I love zsh. I love it even more because of oh-my-zsh, but that's a post for a different time. zsh has some great features built in, and the one I'd like to write about today is REPORTTIME.

Why?

As you work on more and more complex projects, especially in compiled languages or long running simulations, etc., commands take longer and longer to run. And to know that these commands may be bottlenecks worth optimizing (parallelizing tests and simulations, getting a system like ccache for speeding up compiles), you need to know how long these commands are taking.

How?

Running everything through time is a pain, and nobody can remember to do that every time they run a command. Luckily, has a built in way to do just that in a non-obtrusive way. Say you would like to know whenever a shell command has taken longer than 10 seconds to run. Set REPORTTIME to 10 in your .zshrc, like so:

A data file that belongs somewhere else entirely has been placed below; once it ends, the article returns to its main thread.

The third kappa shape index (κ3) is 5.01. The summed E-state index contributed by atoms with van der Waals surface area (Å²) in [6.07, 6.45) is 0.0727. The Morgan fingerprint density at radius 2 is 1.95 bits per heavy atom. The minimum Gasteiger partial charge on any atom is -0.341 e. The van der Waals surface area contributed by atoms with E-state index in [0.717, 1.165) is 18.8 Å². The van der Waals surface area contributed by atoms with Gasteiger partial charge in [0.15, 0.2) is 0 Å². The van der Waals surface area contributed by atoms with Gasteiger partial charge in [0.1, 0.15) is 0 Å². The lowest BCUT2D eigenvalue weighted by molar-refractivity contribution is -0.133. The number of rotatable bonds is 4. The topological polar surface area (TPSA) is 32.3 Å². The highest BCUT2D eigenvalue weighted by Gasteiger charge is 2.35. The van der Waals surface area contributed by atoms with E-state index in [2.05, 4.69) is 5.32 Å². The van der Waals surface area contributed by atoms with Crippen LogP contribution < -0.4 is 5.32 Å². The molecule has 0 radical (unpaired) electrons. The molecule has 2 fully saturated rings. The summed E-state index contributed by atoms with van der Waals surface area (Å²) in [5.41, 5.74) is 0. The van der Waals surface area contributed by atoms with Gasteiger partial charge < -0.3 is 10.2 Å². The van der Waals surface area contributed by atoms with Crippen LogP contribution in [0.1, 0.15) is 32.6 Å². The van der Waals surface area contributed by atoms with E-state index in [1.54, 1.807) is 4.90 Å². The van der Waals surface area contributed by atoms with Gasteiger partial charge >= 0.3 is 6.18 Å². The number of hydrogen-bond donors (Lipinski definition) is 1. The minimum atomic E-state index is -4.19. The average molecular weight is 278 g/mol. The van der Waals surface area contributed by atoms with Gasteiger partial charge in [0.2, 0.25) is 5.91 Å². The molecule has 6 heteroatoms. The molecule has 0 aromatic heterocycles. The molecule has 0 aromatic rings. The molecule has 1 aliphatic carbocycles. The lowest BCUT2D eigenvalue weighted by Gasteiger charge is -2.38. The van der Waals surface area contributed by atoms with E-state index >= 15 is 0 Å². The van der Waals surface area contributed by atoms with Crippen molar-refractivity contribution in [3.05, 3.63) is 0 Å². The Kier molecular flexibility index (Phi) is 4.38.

REPORTTIME=10  

And then, every time you run a command that takes longer than 10 seconds, the command will display the time it took as if you ran it through time.

Even More

With enough time on your hands, you can set arbitrary hooks to run when REPORTTIME is triggered. There's some examples of people doing this here for Linux and here for OSX.

Thanks to Markus Prinz and his post on this topic for enlightening me.